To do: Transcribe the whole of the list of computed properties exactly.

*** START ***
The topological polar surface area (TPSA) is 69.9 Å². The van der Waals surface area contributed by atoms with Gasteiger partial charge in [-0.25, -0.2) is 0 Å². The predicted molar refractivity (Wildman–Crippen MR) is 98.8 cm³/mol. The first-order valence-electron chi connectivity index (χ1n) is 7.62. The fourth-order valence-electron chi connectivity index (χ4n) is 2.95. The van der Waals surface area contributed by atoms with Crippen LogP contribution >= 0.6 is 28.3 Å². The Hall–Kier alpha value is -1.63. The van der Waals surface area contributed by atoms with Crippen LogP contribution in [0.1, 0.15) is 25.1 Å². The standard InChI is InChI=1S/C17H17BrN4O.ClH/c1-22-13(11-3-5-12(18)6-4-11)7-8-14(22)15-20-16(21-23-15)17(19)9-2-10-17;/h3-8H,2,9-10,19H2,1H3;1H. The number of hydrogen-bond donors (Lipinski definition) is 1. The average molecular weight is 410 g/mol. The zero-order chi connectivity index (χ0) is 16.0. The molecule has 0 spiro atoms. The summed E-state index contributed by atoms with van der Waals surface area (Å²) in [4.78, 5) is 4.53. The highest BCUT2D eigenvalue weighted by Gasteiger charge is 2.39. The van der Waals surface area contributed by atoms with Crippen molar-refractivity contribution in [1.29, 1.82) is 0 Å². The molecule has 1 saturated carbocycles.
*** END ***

The topological polar surface area (TPSA) is 69.9 Å². The van der Waals surface area contributed by atoms with Gasteiger partial charge in [-0.25, -0.2) is 0 Å². The predicted molar refractivity (Wildman–Crippen MR) is 98.8 cm³/mol. The first-order valence-electron chi connectivity index (χ1n) is 7.62. The fourth-order valence-electron chi connectivity index (χ4n) is 2.95. The van der Waals surface area contributed by atoms with Crippen LogP contribution >= 0.6 is 28.3 Å². The Hall–Kier alpha value is -1.63. The van der Waals surface area contributed by atoms with Crippen LogP contribution in [0.1, 0.15) is 25.1 Å². The standard InChI is InChI=1S/C17H17BrN4O.ClH/c1-22-13(11-3-5-12(18)6-4-11)7-8-14(22)15-20-16(21-23-15)17(19)9-2-10-17;/h3-8H,2,9-10,19H2,1H3;1H. The number of hydrogen-bond donors (Lipinski definition) is 1. The average molecular weight is 410 g/mol. The zero-order chi connectivity index (χ0) is 16.0. The molecule has 0 spiro atoms. The summed E-state index contributed by atoms with van der Waals surface area (Å²) in [4.78, 5) is 4.53. The highest BCUT2D eigenvalue weighted by Gasteiger charge is 2.39. The van der Waals surface area contributed by atoms with Crippen molar-refractivity contribution in [1.29, 1.82) is 0 Å². The molecule has 1 saturated carbocycles.